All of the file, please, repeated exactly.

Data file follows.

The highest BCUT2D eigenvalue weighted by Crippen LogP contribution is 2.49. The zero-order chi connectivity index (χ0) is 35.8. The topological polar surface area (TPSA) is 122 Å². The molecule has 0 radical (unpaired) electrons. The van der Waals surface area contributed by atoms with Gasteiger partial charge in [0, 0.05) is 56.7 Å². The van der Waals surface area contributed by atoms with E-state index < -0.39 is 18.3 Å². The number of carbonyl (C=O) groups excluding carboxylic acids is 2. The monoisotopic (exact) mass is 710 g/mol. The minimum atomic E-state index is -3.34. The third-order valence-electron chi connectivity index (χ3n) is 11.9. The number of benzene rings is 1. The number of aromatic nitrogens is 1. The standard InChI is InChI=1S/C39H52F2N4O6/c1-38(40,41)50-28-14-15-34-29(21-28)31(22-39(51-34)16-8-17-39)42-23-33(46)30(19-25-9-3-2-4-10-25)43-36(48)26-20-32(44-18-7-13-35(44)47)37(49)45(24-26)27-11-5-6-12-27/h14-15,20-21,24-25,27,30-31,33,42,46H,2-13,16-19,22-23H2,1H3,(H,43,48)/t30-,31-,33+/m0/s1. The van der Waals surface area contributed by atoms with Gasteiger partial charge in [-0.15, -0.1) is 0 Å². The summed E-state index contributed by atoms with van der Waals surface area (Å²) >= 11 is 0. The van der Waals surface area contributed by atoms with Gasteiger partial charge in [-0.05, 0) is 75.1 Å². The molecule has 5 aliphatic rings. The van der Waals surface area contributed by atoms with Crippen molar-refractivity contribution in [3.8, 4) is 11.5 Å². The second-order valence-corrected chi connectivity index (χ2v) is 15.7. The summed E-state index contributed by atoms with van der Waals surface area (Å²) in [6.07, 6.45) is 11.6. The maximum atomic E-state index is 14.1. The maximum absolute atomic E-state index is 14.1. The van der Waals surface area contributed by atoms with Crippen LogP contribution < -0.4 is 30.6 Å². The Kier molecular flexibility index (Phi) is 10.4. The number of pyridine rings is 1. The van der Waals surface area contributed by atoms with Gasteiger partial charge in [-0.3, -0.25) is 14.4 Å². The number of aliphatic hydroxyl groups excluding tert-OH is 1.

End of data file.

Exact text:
The highest BCUT2D eigenvalue weighted by Crippen LogP contribution is 2.49. The zero-order chi connectivity index (χ0) is 35.8. The topological polar surface area (TPSA) is 122 Å². The molecule has 0 radical (unpaired) electrons. The van der Waals surface area contributed by atoms with Gasteiger partial charge in [0, 0.05) is 56.7 Å². The van der Waals surface area contributed by atoms with E-state index < -0.39 is 18.3 Å². The number of carbonyl (C=O) groups excluding carboxylic acids is 2. The monoisotopic (exact) mass is 710 g/mol. The minimum atomic E-state index is -3.34. The third-order valence-electron chi connectivity index (χ3n) is 11.9. The number of benzene rings is 1. The number of aromatic nitrogens is 1. The standard InChI is InChI=1S/C39H52F2N4O6/c1-38(40,41)50-28-14-15-34-29(21-28)31(22-39(51-34)16-8-17-39)42-23-33(46)30(19-25-9-3-2-4-10-25)43-36(48)26-20-32(44-18-7-13-35(44)47)37(49)45(24-26)27-11-5-6-12-27/h14-15,20-21,24-25,27,30-31,33,42,46H,2-13,16-19,22-23H2,1H3,(H,43,48)/t30-,31-,33+/m0/s1. The van der Waals surface area contributed by atoms with Gasteiger partial charge in [-0.15, -0.1) is 0 Å². The summed E-state index contributed by atoms with van der Waals surface area (Å²) >= 11 is 0. The van der Waals surface area contributed by atoms with Gasteiger partial charge in [-0.05, 0) is 75.1 Å². The molecule has 5 aliphatic rings. The van der Waals surface area contributed by atoms with Crippen molar-refractivity contribution in [3.8, 4) is 11.5 Å². The second-order valence-corrected chi connectivity index (χ2v) is 15.7. The summed E-state index contributed by atoms with van der Waals surface area (Å²) in [6.07, 6.45) is 11.6. The maximum atomic E-state index is 14.1. The maximum absolute atomic E-state index is 14.1. The van der Waals surface area contributed by atoms with Crippen LogP contribution < -0.4 is 30.6 Å². The Kier molecular flexibility index (Phi) is 10.4. The number of pyridine rings is 1. The van der Waals surface area contributed by atoms with Gasteiger partial charge in [-0.3, -0.25) is 14.4 Å². The number of aliphatic hydroxyl groups excluding tert-OH is 1.